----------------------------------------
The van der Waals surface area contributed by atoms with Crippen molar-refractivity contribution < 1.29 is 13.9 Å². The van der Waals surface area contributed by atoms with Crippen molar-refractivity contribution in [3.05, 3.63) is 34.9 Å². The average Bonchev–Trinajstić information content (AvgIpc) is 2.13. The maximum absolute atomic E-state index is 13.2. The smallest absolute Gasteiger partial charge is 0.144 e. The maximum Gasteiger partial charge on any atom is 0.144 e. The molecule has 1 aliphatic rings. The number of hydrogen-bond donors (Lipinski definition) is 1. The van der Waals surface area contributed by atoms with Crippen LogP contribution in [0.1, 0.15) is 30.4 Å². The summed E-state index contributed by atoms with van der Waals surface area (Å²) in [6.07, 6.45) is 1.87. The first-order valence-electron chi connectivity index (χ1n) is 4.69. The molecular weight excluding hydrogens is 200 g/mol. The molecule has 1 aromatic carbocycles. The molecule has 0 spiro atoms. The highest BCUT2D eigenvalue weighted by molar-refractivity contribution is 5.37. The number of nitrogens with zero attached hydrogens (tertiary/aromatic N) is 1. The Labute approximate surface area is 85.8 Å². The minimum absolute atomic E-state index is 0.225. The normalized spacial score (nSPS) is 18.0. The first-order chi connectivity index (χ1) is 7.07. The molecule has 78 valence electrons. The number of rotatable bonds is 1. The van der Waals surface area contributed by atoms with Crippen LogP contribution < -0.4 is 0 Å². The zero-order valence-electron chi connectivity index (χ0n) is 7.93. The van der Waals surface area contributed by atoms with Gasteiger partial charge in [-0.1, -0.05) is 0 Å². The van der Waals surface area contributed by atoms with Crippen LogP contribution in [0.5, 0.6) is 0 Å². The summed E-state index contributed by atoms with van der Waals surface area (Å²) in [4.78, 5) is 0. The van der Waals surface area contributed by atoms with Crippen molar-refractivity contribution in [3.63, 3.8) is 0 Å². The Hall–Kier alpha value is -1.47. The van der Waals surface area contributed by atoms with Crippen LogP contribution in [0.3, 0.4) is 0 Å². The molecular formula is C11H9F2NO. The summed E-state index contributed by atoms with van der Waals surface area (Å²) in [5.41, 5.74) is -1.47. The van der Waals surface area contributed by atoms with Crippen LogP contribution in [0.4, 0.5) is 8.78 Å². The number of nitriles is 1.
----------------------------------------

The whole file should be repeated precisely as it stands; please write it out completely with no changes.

The van der Waals surface area contributed by atoms with Crippen molar-refractivity contribution < 1.29 is 13.9 Å². The van der Waals surface area contributed by atoms with Crippen molar-refractivity contribution in [3.05, 3.63) is 34.9 Å². The average Bonchev–Trinajstić information content (AvgIpc) is 2.13. The maximum absolute atomic E-state index is 13.2. The smallest absolute Gasteiger partial charge is 0.144 e. The maximum Gasteiger partial charge on any atom is 0.144 e. The molecule has 1 aliphatic rings. The number of hydrogen-bond donors (Lipinski definition) is 1. The van der Waals surface area contributed by atoms with Crippen LogP contribution in [0.1, 0.15) is 30.4 Å². The summed E-state index contributed by atoms with van der Waals surface area (Å²) in [6.07, 6.45) is 1.87. The first-order valence-electron chi connectivity index (χ1n) is 4.69. The molecular weight excluding hydrogens is 200 g/mol. The molecule has 1 aromatic carbocycles. The molecule has 0 spiro atoms. The highest BCUT2D eigenvalue weighted by molar-refractivity contribution is 5.37. The number of nitrogens with zero attached hydrogens (tertiary/aromatic N) is 1. The Labute approximate surface area is 85.8 Å². The minimum absolute atomic E-state index is 0.225. The normalized spacial score (nSPS) is 18.0. The first-order chi connectivity index (χ1) is 7.07. The molecule has 78 valence electrons. The number of rotatable bonds is 1. The van der Waals surface area contributed by atoms with Crippen LogP contribution < -0.4 is 0 Å². The zero-order valence-electron chi connectivity index (χ0n) is 7.93. The van der Waals surface area contributed by atoms with Gasteiger partial charge in [-0.1, -0.05) is 0 Å². The van der Waals surface area contributed by atoms with Crippen LogP contribution in [0.5, 0.6) is 0 Å². The summed E-state index contributed by atoms with van der Waals surface area (Å²) in [4.78, 5) is 0. The van der Waals surface area contributed by atoms with Crippen molar-refractivity contribution in [3.63, 3.8) is 0 Å². The Hall–Kier alpha value is -1.47. The van der Waals surface area contributed by atoms with Crippen LogP contribution in [0.3, 0.4) is 0 Å². The molecular formula is C11H9F2NO. The summed E-state index contributed by atoms with van der Waals surface area (Å²) in [5.41, 5.74) is -1.47. The van der Waals surface area contributed by atoms with Crippen LogP contribution in [0.4, 0.5) is 8.78 Å². The number of nitriles is 1.